June 13, 1997
(1) A judge may discuss with political party members and governmental officials
the possibility of becoming a candidate for the nonjudicial office of Lieutenant
Governor, but must resign upon becoming a candidate for such office. (2)
A judge who is being considered as a possible candidate for the office
of Lieutenant Governor is not required to recuse himself or herself in
cases in which the Governor is merely a nominal, formally named party,
not directly involved in the action, but should recuse in matters in which
the Governor is directly or personally involved.
22 NYCRR 100.0(A); 100.3(E)(1);
Opinions 93-55 (Vol. XI);
91-44 (Vol. VII).
The inquiring judge asks the following questions:
As to the first question, the Committee is of the opinion that there is no ethical barrier preventing the judge from engaging in such discussions. Preliminary discussions with political authorities about a possible candidacy for judicial or nonjudicial office are not proscribed political activities under section 100.5 of the Rules Governing Judicial Conduct. See Opinions 93-55 (Vol. XI); 91-44 (Vol. VII). Nor do such discussions constitute a candidacy for public office. Section 100.5(B) of the Rules requires that "A judge shall resign from judicial office upon becoming a candidate for elective nonjudicial office either in a primary or in a general election..."1) May a sitting Supreme Court Justice discuss with political party members and governmental officials the possibility of becoming a candidate for a nonjudicial office?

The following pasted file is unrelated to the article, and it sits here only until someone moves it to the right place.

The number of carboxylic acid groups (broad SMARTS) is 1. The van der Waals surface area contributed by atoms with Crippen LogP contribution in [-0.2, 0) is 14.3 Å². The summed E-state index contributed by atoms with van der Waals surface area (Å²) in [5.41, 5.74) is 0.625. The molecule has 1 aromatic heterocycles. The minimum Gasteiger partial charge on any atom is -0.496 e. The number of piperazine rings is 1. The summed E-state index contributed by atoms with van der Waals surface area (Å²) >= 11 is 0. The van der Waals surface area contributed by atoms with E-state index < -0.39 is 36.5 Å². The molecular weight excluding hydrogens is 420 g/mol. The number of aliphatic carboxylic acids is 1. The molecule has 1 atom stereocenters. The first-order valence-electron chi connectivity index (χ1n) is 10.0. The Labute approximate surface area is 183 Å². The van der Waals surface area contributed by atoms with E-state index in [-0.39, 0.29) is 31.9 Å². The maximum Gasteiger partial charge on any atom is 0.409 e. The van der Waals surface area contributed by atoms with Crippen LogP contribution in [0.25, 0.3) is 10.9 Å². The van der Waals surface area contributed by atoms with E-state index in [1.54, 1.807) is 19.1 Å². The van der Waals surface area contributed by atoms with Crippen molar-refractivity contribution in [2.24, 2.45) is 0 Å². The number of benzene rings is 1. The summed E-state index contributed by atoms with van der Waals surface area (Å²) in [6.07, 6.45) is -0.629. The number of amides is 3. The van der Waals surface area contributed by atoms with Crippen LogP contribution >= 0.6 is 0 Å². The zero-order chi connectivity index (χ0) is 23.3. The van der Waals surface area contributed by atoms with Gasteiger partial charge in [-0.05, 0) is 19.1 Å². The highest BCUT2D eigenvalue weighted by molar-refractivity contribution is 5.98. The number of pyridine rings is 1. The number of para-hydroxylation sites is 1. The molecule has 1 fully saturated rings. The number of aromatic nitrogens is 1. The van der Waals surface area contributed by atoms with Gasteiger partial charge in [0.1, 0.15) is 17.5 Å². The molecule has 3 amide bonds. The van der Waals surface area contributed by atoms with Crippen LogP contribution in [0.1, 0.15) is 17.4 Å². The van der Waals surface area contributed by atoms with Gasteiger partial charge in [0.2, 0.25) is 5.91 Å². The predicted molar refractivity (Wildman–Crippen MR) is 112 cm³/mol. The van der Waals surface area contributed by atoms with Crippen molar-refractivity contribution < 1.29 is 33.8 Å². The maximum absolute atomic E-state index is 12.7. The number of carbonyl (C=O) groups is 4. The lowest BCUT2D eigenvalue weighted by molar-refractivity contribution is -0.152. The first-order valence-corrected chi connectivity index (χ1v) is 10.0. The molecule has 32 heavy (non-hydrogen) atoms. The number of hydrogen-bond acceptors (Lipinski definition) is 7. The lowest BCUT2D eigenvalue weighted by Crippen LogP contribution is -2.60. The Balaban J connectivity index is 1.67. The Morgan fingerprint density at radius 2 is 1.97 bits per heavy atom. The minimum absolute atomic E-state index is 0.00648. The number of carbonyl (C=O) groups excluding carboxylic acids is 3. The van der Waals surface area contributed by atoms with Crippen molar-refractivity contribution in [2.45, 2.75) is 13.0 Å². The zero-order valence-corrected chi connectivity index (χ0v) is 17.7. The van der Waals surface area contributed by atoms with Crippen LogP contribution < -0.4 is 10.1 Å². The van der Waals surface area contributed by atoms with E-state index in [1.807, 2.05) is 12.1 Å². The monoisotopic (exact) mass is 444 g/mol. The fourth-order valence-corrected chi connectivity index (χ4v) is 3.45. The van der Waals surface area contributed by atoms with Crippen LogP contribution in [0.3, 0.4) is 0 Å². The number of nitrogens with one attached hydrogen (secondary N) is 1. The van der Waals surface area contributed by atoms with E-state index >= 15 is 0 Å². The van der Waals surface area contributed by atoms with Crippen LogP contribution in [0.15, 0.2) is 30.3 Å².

2) After the Governor has stated publicly that he is considering a Supreme Court Justice as a possible candidate for election as his Lieutenant Governor, should that Supreme Court Justice recuse [himself/herself] from matters in which the Governor is a party?
Section 100.0(A) of the Rules Governing Judicial Conduct defines "candidate":
It does not appear that the inquirer has become a candidate for the office of Lieutenant Governor within the meaning of section 100.0(A). Should that occur, resignation from judicial office would be required, whereupon the limitations upon judicial political activity would no longer apply.(A) A candidate is a person seeking selection for or retention in public office by election. A person becomes a candidate for public office as soon as he or she make a public announcement of candidacy, or authorizes solicitation or acceptance of funds.
As to the question of recusal, section 100.3(E)(1) of the Rules states that "A judge shall recuse himself or herself in a proceeding in which the judge's impartiality might reasonably be questioned". The Committee takes note of the fact that the Governor is often named as a party in actions involving the State. The designation is frequently a formality, and does not necessarily signify any direct or personal involvement of the Governor. In such situations, where the Governor is a nominal, formally named party only, it does not appear to the Committee that recusal is mandated. Where, however, there is a direct or personal involvement by the Governor in the proceeding before the judge, the impartiality of the judge, who has been publicly mentioned by the Governor as a possible running mate, might reasonably be questioned. Under such a circumstance, recusal is required.